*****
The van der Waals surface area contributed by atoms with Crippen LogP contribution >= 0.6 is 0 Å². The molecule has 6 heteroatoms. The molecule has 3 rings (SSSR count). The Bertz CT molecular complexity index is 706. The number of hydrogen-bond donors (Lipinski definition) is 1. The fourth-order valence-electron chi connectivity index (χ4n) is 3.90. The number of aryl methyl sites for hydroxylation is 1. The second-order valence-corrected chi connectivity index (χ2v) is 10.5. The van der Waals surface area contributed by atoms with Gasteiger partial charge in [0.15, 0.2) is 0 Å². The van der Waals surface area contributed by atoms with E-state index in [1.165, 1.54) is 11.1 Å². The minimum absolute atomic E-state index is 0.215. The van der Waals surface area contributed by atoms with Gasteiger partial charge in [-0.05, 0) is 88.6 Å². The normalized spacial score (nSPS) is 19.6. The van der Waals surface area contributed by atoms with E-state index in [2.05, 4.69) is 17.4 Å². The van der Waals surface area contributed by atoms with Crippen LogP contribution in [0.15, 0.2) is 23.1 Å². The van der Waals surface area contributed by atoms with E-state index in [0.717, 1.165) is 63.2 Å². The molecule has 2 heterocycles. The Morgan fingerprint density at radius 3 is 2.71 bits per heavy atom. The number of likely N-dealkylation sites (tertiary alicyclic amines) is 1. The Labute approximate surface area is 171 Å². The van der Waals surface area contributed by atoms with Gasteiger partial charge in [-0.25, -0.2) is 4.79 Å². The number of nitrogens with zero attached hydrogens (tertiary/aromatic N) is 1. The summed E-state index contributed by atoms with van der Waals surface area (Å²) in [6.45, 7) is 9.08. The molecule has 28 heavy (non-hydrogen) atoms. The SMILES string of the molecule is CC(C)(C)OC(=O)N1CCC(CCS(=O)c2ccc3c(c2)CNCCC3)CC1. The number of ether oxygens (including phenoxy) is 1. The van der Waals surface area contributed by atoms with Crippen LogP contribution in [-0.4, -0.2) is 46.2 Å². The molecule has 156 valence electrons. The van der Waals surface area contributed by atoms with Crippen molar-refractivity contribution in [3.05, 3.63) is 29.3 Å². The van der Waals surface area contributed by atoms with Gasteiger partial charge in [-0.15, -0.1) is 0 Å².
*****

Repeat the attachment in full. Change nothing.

The van der Waals surface area contributed by atoms with Crippen LogP contribution >= 0.6 is 0 Å². The molecule has 6 heteroatoms. The molecule has 3 rings (SSSR count). The Bertz CT molecular complexity index is 706. The number of hydrogen-bond donors (Lipinski definition) is 1. The fourth-order valence-electron chi connectivity index (χ4n) is 3.90. The number of aryl methyl sites for hydroxylation is 1. The second-order valence-corrected chi connectivity index (χ2v) is 10.5. The van der Waals surface area contributed by atoms with Gasteiger partial charge in [0.15, 0.2) is 0 Å². The van der Waals surface area contributed by atoms with E-state index in [1.165, 1.54) is 11.1 Å². The minimum absolute atomic E-state index is 0.215. The van der Waals surface area contributed by atoms with Gasteiger partial charge in [-0.05, 0) is 88.6 Å². The normalized spacial score (nSPS) is 19.6. The van der Waals surface area contributed by atoms with E-state index in [2.05, 4.69) is 17.4 Å². The van der Waals surface area contributed by atoms with Crippen LogP contribution in [0.15, 0.2) is 23.1 Å². The van der Waals surface area contributed by atoms with E-state index in [0.717, 1.165) is 63.2 Å². The molecule has 2 heterocycles. The Morgan fingerprint density at radius 3 is 2.71 bits per heavy atom. The number of likely N-dealkylation sites (tertiary alicyclic amines) is 1. The Labute approximate surface area is 171 Å². The van der Waals surface area contributed by atoms with Gasteiger partial charge in [-0.25, -0.2) is 4.79 Å². The number of nitrogens with zero attached hydrogens (tertiary/aromatic N) is 1. The summed E-state index contributed by atoms with van der Waals surface area (Å²) in [6.45, 7) is 9.08. The molecule has 28 heavy (non-hydrogen) atoms. The SMILES string of the molecule is CC(C)(C)OC(=O)N1CCC(CCS(=O)c2ccc3c(c2)CNCCC3)CC1. The number of ether oxygens (including phenoxy) is 1. The van der Waals surface area contributed by atoms with Crippen LogP contribution in [-0.4, -0.2) is 46.2 Å². The molecule has 156 valence electrons. The van der Waals surface area contributed by atoms with Crippen molar-refractivity contribution in [3.05, 3.63) is 29.3 Å². The van der Waals surface area contributed by atoms with Gasteiger partial charge in [-0.15, -0.1) is 0 Å².